New grant project focuses on community-engaged digital preservation

Published March 6, 2020
Updated Oct. 18, 2021

For her work teaching Arizona communities how to preserve their digital-born archival materials, Nancy Godoy,  Associate Archivist of ASU Library's Chicano/a Research Collection, has been awarded $80,111 in grant support by the Library Services and Technology Act program of the Arizona State Library, Archives & Public Records, a division of the Secretary of State, with federal funds from the Institute of Museum and Library Services.

The grant, “Community-Driven Archives: Digital Preservation Workshop,” will focus only on digital preservation, an area of need discovered while hosting educational archival workshops in the community as part of a grant award she received in 2017 from the Andrew W. Mellon Foundation.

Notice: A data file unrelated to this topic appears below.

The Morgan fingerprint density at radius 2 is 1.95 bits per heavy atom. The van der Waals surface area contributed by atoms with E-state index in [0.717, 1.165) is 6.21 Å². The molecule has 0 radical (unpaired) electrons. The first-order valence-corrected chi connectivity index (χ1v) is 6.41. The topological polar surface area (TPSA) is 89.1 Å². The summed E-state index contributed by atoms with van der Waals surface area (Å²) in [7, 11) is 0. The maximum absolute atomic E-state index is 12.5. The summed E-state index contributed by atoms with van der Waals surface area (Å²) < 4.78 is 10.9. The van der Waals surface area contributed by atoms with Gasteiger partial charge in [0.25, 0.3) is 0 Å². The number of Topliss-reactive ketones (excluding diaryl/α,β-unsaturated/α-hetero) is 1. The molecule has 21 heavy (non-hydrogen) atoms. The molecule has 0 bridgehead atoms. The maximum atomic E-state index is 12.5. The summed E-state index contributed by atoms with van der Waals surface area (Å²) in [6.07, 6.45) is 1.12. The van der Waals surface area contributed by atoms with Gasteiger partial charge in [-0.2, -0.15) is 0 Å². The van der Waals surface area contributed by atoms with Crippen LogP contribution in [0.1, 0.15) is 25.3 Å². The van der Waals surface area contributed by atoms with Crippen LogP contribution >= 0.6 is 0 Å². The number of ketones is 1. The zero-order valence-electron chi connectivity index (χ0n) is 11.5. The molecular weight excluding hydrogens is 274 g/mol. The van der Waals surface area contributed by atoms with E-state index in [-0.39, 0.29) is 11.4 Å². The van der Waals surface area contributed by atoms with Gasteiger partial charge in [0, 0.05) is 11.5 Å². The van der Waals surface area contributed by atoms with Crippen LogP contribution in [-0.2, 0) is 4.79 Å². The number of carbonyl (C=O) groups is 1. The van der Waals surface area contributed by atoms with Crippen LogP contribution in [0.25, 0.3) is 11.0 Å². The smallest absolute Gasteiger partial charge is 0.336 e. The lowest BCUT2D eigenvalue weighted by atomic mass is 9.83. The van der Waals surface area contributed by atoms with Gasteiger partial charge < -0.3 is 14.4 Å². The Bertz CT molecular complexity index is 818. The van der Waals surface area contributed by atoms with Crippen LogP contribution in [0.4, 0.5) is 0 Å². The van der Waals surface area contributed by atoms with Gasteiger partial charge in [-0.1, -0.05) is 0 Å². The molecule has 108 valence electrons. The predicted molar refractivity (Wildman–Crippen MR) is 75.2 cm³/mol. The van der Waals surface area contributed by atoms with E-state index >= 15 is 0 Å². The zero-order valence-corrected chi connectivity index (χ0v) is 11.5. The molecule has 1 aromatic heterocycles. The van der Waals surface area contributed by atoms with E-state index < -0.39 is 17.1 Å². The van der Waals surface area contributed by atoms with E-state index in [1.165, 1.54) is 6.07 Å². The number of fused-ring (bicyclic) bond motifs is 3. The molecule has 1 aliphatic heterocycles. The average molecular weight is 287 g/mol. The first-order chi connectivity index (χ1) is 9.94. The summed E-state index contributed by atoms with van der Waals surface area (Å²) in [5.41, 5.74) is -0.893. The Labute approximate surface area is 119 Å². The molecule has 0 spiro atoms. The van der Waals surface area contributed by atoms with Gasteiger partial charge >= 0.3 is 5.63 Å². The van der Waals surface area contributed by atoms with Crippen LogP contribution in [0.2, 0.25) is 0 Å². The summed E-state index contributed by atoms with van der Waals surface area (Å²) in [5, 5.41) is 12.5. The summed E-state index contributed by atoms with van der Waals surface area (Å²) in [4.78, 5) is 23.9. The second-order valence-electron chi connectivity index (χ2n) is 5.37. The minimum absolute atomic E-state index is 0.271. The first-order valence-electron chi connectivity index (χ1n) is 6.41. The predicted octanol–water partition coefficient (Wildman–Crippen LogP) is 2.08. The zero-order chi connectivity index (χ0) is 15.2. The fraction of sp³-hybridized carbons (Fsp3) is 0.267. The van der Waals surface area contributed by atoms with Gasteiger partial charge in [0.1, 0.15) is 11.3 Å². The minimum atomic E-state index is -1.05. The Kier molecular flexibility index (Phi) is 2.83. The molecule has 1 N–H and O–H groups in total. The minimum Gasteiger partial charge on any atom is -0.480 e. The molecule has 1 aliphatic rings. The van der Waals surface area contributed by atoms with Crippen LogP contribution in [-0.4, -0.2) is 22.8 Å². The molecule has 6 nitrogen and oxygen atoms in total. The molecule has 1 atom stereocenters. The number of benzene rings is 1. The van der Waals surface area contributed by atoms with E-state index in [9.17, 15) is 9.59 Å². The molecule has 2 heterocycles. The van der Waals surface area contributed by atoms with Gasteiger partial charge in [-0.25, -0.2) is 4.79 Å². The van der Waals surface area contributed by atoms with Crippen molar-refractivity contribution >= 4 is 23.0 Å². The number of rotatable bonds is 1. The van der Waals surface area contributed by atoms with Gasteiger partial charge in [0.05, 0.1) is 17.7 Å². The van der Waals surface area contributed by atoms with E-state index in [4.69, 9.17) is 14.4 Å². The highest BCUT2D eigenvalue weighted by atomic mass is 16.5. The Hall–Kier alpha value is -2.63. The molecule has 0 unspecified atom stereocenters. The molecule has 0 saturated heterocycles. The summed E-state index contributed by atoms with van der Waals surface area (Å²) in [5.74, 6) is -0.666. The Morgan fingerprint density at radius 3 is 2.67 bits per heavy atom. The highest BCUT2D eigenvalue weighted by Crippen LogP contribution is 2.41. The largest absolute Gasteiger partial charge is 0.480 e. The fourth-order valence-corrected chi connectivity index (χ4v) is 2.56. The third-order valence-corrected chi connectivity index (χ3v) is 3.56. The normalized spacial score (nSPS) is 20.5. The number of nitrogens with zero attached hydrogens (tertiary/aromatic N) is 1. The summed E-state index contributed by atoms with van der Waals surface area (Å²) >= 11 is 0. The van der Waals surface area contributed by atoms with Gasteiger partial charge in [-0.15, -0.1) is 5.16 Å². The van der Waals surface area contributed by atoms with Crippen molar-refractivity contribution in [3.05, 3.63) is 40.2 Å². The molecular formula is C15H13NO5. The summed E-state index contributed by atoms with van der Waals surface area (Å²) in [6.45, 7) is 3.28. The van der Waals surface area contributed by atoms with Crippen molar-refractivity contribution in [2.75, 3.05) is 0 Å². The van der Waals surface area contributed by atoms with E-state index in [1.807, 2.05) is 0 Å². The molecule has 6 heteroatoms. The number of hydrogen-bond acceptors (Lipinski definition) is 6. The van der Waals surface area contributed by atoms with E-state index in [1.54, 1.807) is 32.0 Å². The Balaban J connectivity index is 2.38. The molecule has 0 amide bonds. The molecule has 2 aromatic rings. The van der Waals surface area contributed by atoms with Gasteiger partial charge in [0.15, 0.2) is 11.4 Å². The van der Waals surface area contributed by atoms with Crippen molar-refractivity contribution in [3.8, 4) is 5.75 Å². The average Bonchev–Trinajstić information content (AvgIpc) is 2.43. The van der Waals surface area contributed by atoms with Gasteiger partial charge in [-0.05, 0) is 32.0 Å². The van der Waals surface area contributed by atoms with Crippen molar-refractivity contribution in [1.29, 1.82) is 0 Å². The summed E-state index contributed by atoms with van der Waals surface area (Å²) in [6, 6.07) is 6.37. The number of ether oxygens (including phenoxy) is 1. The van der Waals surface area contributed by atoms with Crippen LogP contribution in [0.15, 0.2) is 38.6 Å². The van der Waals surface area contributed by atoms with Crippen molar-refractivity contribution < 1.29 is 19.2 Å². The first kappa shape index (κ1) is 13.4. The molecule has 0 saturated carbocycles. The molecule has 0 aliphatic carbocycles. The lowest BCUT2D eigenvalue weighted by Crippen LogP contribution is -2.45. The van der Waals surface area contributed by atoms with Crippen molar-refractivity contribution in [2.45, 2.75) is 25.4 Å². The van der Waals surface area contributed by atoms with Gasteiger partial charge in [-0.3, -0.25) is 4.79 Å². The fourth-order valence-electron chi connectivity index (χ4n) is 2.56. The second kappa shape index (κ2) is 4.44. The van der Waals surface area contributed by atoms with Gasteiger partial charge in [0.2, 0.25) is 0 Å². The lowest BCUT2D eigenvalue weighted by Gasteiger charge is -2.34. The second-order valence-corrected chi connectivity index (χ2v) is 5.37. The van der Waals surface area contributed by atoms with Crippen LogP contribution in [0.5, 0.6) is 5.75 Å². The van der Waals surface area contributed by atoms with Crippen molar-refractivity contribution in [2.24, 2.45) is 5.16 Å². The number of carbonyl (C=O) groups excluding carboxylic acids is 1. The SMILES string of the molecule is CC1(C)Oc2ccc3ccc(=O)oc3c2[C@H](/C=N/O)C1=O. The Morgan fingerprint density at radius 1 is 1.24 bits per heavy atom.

“A lot of communities over the last 10 to 20 years have been producing all of this digital content and don’t know what to do with it,” said Godoy. “Civil rights organizations, especially, have all their history in digital formats. How can we help these communities preserve them?”

Godoy is the leader of ASU Library’s newly launched Community-Driven Archives Initiative and was recently named a 2020 Mover and Shaker by the Library Journal for her pioneering work redefining the role of archives as a powerful advocacy tool for communities that have been historically marginalized, misrepresented or erased.